Black Mountain - All to play for on queen stage of Women's Tour

The Women's Tour climbed Black Mountain in 2019
The Women's Tour climbed Black Mountain in 2019 (Image credit: Getty Images Sport)

Stage 4 of the Women's Tour was the first of two stages in Wales, and the hilly terrain delivered excellent racing with a group of three sprinting for the stage and time gaps ordering the GC ahead of stage 5 to the Black Mountain, the first-ever mountaintop finish in the British stage race that is certain to decide the overall winner.

The Women's Tour had an uphill finish before when it finished at Burton Dassett Country Park on stage 4 in 2019, but that climb was only 1.2 kilometres in length. By contrast, the climb up The Black Mountain (Y Mynydd Du in Welsh) will be nine kilometres long, testing the peloton's mountain legs and meaning that a climber will win the race overall.

Two such climbers are Canyon-SRAM teammates Katarzyna Niewiadoma, winner of the 2019 stage to Burton Dassett Country Park and stage 4 runner-up, and Elise Chabbey, current wearer of the green QOM jersey.

"We have a strong team here, we are motivated and that is showing in our racing. Kasia and I are now both in a good position in the GC, and Kasia showed today that she is strong. We're really excited to go racing tomorrow," Chabbey said after stage 4 where both riders were part of a front group for almost 80 rolling kilometres.

Niewiadoma sits in second place overall, four seconds behind stage 4 winner Grace Brown (FDJ Nouvelle-Aquitaine Futuroscope), while Chabbey is fifth in GC at 17 seconds. Having two cards to play can work out in their favour – Niewiadoma is normally considered to be the stronger climber of the two, but Chabbey must not be underestimated: A 13th place on the Lagunas de Neila climb in the recent Vuelta a Burgos Féminas and the Itzulia Women mountain jersey attest her climbing abilities.

The Black Mountain was first visited in 2019 when the final stage to Pembrey Country Park – where Friday's stage will start – went over the climb. Elisa Longo Borghini (Trek-Segafredo), third on stage 4, remembers the first visit well: "It's a good finish; I have good memories from 2019 with Lizzie (Deignan) because we broke away on this stage, and she won the Tour, so let's see what tomorrow brings," the Italian champion said.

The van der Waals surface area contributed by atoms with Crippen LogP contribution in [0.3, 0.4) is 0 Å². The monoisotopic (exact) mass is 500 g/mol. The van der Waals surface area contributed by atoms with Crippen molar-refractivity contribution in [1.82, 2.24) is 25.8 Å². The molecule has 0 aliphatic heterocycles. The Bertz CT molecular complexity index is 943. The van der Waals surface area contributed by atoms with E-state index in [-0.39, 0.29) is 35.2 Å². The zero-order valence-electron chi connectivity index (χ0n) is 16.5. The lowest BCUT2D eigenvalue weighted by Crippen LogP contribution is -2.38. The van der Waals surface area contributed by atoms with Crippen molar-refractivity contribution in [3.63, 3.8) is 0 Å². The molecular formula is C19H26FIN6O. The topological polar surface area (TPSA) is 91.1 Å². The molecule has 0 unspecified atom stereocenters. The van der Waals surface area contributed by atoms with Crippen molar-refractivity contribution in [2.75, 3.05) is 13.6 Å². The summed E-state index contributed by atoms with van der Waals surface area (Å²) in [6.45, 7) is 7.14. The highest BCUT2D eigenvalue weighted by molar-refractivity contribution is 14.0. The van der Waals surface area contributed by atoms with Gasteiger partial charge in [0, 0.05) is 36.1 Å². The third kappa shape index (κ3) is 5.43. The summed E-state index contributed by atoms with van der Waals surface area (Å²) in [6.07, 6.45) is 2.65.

Longo Borghini is six seconds behind Brown on GC. She will be her team's leader on the queen stage and has often placed well in stage races, but the long climb may be just a bit too much for her to challenge for the overall victory.

Brown herself is in the lead of a WWT stage race for the second time after winning stage 1 of the 2021 Vuelta a Burgos Féminas where she eventually finished seventh overall after a ninth place on the Lagunas de Neila. It is to Brown's favour that The Black Mountain is shorter than the Spanish climb, and the yellow leader's jersey will give her extra motivation.

"Obviously, I want to be up there on the final climb, I think that's what it's going to come down to. I'm happy now that I've got a little bit of buffer and time, if I finish with the top climbers then I can hopefully retain the jersey," Brown said after stage 4.

Other than Niewiadoma, the biggest threat to Brown will be Ashleigh Moolman-Pasio. The South African veteran retires from cycling after the 2022 season, and winning a WWT stage race is one of the goals she has yet to reach. The 36-year-old lost ten seconds plus time bonifications to Brown, Niewiadoma, and Longo Borghini on stage 4 and is 18 seconds behind the yellow jersey, so she has to go on the attack to win.

There is also Team BikeExchange-Jayco's Kristen Faulkner to consider. During her first full European season in 2021, the Alaskan impressed with a sixth place on the Norefjell mountain stage and a third-place overall in the Ladies Tour of Norway. She is an attacking rider and has to make up a 46-second deficit to Brown, promising an exciting final climb.

Last, but not least, the EF Education-TIBCO-SVB duo of Veronica Ewers and Krista Doebel-Hickok will want to play a role, too. Ewers was part of the front group on stage 4 but, like Faulkner, lost 36 seconds plus time bonifications to Brown in the end. Doebel-Hickok finished with the peloton. Both are more than a minute behind Brown and will have to race aggressively if they want to go for the stage or GC victory.

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Lukas Knöfler started working in cycling communications in 2013 and has seen the inside of the scene from many angles. Having worked as press officer for teams and races and written for several online and print publications, he has been Cyclingnews’ Women’s WorldTour correspondent since 2018.